Gus is now 401 days old and in the past month he has become increasingly mobile.
One day after his first birthday he took his first genuine steps on his own and he hasn’t crawled since. Those first few days we hovered, afraid he would stumble and come crashing down on his face, ready to catch him before those four lovely new front teeth could hit the linoleum in the kitchen. Rather quickly we learned that while he might trip on his own feet or over a toy on the floor, most times he just falls on his fanny or catches himself with his hands before any major damage can be done.
When we get him ready for bed at night I look at his little behind and am stunned it’s not one big black-and-blue bruise after the number of times he has come crashing down on it in the span of just a few hours.
He tends to walk from one handhold to the next, from the sofa to the coffee table, between the chairs at the kitchen table, while holding onto the rails of his crib and scurrying down the hall with one hand on the wall. In the morning I sit with my cup of coffee and watch him walk in circles around the kitchen, distracted by his toys on the floor, books in the corner, the sound of water boiling on the stove, sunlight coming through the window and those tantalizing odds-and-ends on shelves just out of his reach.
When I’m in one room and Becky is in another, Gus will go from room to room searching, pushing open a half-closed door and peering around the side until he locates who he is looking for.
That little exercise often results in a new game he loves to play: Pushing a door closed from inside a room and swinging it open, time and time again. The problem is, when he pushes it fully closed, he can’t reach the door knob to get it open again, so he smacks the door with his little hands, screams and grunts until we open it just enough for him to be able swing it open before, yes, slamming it shut again. Fun for him ... not so much fun for his parents.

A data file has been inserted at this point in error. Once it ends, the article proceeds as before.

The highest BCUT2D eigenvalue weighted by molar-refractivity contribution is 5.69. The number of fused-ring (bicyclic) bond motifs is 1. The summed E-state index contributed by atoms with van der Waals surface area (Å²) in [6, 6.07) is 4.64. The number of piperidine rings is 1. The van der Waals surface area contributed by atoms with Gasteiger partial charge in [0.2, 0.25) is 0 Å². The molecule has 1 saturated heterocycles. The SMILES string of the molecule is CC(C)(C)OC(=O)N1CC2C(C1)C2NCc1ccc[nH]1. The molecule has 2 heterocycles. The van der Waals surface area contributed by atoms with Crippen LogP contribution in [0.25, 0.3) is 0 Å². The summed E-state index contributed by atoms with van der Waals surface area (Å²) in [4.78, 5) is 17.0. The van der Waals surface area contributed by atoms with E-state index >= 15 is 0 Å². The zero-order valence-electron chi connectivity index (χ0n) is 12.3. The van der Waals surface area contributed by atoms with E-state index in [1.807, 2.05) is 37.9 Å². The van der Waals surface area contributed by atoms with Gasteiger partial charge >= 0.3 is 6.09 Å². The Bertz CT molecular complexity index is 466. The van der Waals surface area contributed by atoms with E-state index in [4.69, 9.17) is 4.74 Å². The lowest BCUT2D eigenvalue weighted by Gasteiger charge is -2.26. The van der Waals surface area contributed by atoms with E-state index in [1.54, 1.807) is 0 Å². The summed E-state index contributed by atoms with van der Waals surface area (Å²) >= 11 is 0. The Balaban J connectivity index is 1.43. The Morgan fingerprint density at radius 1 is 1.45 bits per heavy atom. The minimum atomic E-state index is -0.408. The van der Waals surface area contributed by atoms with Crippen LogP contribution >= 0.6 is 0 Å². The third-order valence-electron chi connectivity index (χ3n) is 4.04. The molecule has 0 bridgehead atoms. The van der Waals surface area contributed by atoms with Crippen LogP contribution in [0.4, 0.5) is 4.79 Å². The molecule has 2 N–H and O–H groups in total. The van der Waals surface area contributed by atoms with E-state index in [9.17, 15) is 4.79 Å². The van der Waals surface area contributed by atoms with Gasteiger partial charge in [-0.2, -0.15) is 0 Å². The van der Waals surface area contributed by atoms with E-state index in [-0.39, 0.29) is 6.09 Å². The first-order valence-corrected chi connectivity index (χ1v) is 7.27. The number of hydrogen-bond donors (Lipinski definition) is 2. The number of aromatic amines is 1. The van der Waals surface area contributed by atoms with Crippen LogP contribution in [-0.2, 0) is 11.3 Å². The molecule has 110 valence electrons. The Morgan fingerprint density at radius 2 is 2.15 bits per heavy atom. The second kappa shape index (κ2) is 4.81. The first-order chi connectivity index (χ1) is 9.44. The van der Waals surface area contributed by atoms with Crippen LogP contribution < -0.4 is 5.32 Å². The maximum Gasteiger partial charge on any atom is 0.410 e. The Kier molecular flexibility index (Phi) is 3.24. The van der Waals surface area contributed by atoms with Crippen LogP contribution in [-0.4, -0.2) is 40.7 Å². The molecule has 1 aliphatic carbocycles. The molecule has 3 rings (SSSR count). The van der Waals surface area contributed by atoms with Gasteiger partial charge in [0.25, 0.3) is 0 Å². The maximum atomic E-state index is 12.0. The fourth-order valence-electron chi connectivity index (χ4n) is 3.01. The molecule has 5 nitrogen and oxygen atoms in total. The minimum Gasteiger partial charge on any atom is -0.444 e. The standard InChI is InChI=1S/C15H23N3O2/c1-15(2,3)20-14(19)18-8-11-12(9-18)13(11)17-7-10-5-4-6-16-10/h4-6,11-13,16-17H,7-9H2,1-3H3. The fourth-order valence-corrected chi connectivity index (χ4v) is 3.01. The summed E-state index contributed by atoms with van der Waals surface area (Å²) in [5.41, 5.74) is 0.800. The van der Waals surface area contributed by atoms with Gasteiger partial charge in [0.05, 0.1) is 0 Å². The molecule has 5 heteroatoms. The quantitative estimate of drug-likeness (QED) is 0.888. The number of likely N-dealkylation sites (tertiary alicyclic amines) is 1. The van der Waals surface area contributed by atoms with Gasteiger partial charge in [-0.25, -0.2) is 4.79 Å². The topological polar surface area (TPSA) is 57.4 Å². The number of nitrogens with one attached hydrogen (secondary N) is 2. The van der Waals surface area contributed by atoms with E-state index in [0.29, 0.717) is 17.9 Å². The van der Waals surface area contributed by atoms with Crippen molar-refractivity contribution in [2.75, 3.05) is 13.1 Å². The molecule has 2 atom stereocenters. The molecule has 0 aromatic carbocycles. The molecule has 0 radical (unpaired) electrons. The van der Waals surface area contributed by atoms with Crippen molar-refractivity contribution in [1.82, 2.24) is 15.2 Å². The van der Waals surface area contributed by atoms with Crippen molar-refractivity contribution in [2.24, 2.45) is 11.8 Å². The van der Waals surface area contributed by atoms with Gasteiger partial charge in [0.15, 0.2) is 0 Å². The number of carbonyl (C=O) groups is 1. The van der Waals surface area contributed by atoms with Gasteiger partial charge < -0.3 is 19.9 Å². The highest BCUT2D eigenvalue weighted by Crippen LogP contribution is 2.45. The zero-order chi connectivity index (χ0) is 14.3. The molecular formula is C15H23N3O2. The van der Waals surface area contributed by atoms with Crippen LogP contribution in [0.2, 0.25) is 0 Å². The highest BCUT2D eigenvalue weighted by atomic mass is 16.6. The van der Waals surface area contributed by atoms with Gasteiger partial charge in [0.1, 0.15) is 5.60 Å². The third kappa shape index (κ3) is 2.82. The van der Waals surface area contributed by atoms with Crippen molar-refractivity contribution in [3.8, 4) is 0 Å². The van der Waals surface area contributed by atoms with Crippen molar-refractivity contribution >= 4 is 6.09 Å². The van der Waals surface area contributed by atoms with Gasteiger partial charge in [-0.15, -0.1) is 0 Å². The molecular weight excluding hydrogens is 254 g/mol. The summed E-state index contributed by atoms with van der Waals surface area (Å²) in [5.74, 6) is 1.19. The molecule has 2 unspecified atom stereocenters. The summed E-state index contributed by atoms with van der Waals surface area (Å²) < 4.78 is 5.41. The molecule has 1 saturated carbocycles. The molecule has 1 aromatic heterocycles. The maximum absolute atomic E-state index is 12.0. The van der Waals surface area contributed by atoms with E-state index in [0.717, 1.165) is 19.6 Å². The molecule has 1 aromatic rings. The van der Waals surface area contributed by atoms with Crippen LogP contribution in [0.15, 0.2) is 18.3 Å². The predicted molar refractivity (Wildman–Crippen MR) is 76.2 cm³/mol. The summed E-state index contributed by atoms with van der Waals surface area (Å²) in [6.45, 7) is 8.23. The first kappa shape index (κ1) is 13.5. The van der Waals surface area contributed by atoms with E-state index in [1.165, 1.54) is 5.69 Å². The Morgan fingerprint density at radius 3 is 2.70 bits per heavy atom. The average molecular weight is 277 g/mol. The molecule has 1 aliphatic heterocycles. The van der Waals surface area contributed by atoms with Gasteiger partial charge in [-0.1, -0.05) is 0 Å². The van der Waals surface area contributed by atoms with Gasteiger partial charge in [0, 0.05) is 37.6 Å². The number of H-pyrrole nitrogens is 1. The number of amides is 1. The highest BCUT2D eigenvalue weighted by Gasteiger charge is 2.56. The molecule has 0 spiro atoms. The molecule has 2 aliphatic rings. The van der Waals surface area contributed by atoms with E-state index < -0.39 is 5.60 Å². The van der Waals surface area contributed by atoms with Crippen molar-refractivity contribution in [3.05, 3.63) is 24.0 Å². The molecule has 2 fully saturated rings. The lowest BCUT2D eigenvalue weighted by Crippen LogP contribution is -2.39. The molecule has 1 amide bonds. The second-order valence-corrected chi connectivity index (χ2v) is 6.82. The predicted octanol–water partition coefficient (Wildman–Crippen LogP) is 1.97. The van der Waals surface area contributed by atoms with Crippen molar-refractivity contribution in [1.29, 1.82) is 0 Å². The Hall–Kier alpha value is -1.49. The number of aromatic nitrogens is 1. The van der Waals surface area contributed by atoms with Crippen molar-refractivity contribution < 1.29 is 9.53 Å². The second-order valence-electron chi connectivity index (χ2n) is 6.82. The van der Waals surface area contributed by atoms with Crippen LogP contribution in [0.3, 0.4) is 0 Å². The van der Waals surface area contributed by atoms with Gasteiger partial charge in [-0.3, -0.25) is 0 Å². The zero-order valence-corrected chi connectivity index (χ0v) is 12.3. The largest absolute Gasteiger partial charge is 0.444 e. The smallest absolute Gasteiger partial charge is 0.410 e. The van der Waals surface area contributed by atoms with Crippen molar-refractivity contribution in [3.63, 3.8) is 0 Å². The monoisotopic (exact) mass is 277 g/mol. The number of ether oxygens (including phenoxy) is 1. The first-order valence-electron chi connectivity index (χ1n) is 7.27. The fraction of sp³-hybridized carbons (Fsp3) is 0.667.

When I’m slaving away at the stove I have to be careful not to back up too quickly because he often slinks up behind me and grabs the backs of my pant legs. If something is sizzling in the fry pan or steaming in a sauce pan, he just absolutely has to see what’s going on, so he grabs at my legs and implores me with those beautiful blue eyes to "please, please pick me up and let me see."
Scooping him up in the crook of my left arm, I try to stir with my right without pushing the pan off of the burner, a skill I haven’t quite mastered yet. He loves to take the spatula or spoon out of my hand and help daddy with the cooking, but it’s more like stabbing bubbles than it is stirring.
In his travels around the house, he recently discovered how much fun it is to run on the sofa and bounce off the cushions. He especially likes this activity in between his bath and bedtime when he is wearing nothing but what he was born in (except for two nights ago when he insisted on wearing just his mittens). He runs and stumbles, catches a leg in the crack between the cushions before falling on his face and laughing, laughing, laughing. Meanwhile, mom and dad are darting back and forth along the sofa with our hands just inches away from his body to keep him from flying into the air and onto the floor. Yesterday he learned he can fall backwards onto the sofa cushions without hurting himself, which he enjoys to no end.
The first few times he tried that maneuver I was caught between horror and hilarity. As he takes these first few steps towards independence, I realize much of being a parent is spent being torn between those two divergent compass points -- a gut-wrenching terror that something awful is going to happen and an uncontrollable urge to give into maniacal laughter in response to the absurd antics my offspring is engaging in.
Somewhere in between the two is the sweet spot of parenting. As Gus stumbles through life, I know we won’t be able to prevent him from getting hurt from time to time, but I hope we are there to cushion his hardest falls. And I know that terror will be balanced out by the wonderful joy that bubbles up from my soul every time he does something new or funny, or just when he looks at me and gives me a lovingly mischievous smile.
Bob Audette is the day managing editor at the Brattleboro Reformer, and proud father of Gus.